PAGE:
In this first part of the article series ‘Understanding Strong Materials’ we will explore the properties of material strength. In material science the strength of a material is characterised by its ability to withstand an applied stress without failure or breakage. It is imperative as an industrial designer to get the most out of the materials you utilise day to day. The next part of this series will be a bit more practical and entertaining so stay tuned for that on Wednesday! Please comment!
Article by Martin Gibson – Twitter – 27.02.2010
When selecting the optimal material for your product, strength may not be a high priority, and for many products this isn’t a problem. In the 21st century it is incredibly easy to make any product sufficiently strong, but to make a product as light as possible and to use the minimum amount of materials, this is when it becomes a real design challenge. As I have said in a previous post ‘User Interface and Products’ the future of design is in the interface and the user experience, to deliver a product that is not satisfactorily durable is almost a industrial design crime. In conjunction with durability other factors need to be considered like aesthetics (texture, finish etc.), cost, batch size, manufacturing and fabrication limitations and possibilities, and the list goes on. Below I am going to go into the strength properties associated with materials, but also depending on your products context other non strength components may be equally relevant including: density, water resistance, flammability, elasticity etc.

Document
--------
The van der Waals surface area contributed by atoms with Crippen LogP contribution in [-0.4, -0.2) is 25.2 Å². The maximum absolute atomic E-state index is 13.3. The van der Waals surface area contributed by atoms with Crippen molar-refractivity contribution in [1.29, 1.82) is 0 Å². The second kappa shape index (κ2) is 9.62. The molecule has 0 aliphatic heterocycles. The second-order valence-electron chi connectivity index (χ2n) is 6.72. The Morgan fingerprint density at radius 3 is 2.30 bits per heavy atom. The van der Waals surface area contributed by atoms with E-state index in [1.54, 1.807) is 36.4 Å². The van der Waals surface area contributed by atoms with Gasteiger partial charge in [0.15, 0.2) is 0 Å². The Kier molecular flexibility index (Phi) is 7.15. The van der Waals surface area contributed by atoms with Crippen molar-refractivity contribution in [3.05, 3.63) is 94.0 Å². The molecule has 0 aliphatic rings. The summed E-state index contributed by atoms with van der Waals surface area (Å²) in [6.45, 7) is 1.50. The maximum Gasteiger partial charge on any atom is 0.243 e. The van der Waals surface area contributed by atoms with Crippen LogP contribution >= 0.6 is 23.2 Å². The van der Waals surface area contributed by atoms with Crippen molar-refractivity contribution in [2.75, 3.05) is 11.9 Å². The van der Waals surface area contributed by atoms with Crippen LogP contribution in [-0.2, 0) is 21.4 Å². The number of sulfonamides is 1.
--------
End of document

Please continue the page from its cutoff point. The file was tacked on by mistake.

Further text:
It could be said that the the stronger the material the more it weighs, but this is not always true, but it is a relatively reliable rule of thumb. A material’s strength is dependent on its microstructure (which is different from the grain of the material). The manufacturing and fabrication processes to which a material is subjected to can alter its microstructure. Not to mention there are a variety of techniques including solid solution strengthening, precipitation hardening and grain boundary that can strengthen a material considerably pre-production. There are two important terms you will hear frequently when it comes to strength: ultimate and yield. Ultimate strength refers to the maximum stress a material can withstand before rupture. Yield strength is the minimum amount of stress a material can withstand before it is permanently deformed and can’t be reversed upon removal of the force.